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Details of Grant 

EPSRC Reference: EP/X032213/1
Title: Field Computation Based Kernel for Vector 3D Printing
Principal Investigator: Wang, Professor C
Other Investigators:
Researcher Co-Investigators:
Project Partners:
5Axisworks Ltd Airbus Operations Limited
Department: Mechanical Aerospace and Civil Eng
Organisation: University of Manchester, The
Scheme: EPSRC Fellowship
Starts: 01 December 2023 Ends: 30 November 2028 Value (£): 1,648,677
EPSRC Research Topic Classifications:
Design & Testing Technology
EPSRC Industrial Sector Classifications:
Related Grants:
Panel History:
Panel DatePanel NameOutcome
11 Jul 2023 ELEMENT Fellowship Interview Panel 12 and 13 July 2023 Announced
03 May 2023 Engineering Prioritisation Panel Meeting 3 and 4 May 2023 Announced
Summary on Grant Application Form
Although additive manufacturing is called 3D printing, the fabrication in most cases is still in a 2.5D way - materials are accumulated layer upon layer in planes along a fixed printing direction, restricting the flexibility of 3DP. The commonly identified problems of the current 2.5D printing practice are i) weak mechanical strength between the layers of materials, ii) additional supporting structures that are hard to remove and lead to the waste of material and fabrication time, iii) staircase appearance on the surface of printed models. Moreover, this planar fabrication also forbids printing anisotropically strong materials such as carbon fibres along designed paths like "tendons in muscles" to reinforce the mechanical strength or printing on top of curved surfaces for advanced electrical / biological functions. All restrict the fast growth of 3DP technology.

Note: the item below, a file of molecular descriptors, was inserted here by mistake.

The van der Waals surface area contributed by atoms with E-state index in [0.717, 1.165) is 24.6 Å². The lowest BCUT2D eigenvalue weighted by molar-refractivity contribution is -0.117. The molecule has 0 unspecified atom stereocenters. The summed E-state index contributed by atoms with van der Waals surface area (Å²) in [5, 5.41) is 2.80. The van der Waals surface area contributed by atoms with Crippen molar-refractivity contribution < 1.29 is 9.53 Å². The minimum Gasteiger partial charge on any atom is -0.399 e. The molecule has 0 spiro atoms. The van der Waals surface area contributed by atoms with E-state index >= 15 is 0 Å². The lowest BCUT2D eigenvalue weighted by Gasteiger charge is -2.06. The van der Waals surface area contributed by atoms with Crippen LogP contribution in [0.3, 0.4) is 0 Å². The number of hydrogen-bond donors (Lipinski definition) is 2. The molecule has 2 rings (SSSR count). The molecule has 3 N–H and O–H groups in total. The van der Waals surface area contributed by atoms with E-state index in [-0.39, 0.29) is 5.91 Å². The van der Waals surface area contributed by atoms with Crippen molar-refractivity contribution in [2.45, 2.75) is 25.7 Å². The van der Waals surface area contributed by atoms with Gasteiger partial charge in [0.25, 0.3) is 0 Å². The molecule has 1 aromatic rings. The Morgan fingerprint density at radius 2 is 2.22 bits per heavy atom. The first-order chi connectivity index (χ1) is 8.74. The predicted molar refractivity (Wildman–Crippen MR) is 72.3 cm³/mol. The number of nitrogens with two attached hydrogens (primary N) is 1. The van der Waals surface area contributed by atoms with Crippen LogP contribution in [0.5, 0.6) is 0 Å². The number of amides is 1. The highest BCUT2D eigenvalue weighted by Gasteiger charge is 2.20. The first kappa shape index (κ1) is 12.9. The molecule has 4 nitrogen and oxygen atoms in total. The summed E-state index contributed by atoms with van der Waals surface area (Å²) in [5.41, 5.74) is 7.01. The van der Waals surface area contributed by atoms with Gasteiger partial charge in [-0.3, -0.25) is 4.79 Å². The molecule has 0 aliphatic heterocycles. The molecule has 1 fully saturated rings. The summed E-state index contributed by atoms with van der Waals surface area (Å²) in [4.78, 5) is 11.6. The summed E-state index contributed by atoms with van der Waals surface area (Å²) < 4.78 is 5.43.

These limitations can be overcome by the strategy of Vector 3D Printing (Vec3DP) that extrudes materials along dynamically varied directions. Adding more Degrees-of-Freedom (DoFs) onto the 3D printer and controlling its multi-axis motion is less difficult to implement on hardware. Robotic arms for welding or advanced multi-axis milling machines have already realised this sort of motion. However, the state-of-the-art lacks a computational kernel to effectively generate optimised toolpaths / motions of Vec3DP for models with complex geometry and material distribution although there are some pilot works that can produce relatively simple models. This gap of computational kernel further prohibits the upstream investigation of design for Vec3DP and the downstream applications for Vec3DP.

My group is the first in the world that invents the technology for automatically generating manufacturable curved 3D toolpaths to fabricate a general solid model through the multi-axis motion of a robotic system. To secure our leading position at the vanguard of this engineering frontier, my ambition of this fellowship is to investigate and develop a computational kernel to enable the integrated design and manufacturing for vector 3D printing as the next generation of additive manufacturing. Investigating such a kernel for Vec3DP has the following scientific challenges:

1) The search space for optimal solutions has been extended from two-manifold (planar layers for conventional 3DP or given surfaces for multi-axis CNC) into three-manifold (volume). This change from plane / surface to volume tremendously increases both the degrees-of-freedom (DoFs) and the complexity of problems.

2) Decoupled optimization conducted in different phases of design, planning and manufacturing realisation cannot solve the problem systematically. This leads to a consequence that the products optimised in the design phase cannot be successfully realised in the manufacturing phase. This is a challenge for both conventional 3DP and vector 3DP; however, vector 3DP has more complicated manufacturing objectives / constraints to be considered.

3) A whole pipeline optimisation needs to compute the derivatives of objectives, constraints, material models, and other operations with respect to the design variables (i.e., sensitivities), where topological changes (e.g., mesh generation, Boolean operations on B-reps) are not differentiable. This restricts the usage of derivative-based optimisers, including neural network based deep-learning that relies on differentiation in back-propagation.

I envision that all these challenges can be overcome by investigating a field-based computational kernel to tackle the design and manufacturing problems for Vec3DP.

Key Findings
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Organisation Website: http://www.man.ac.uk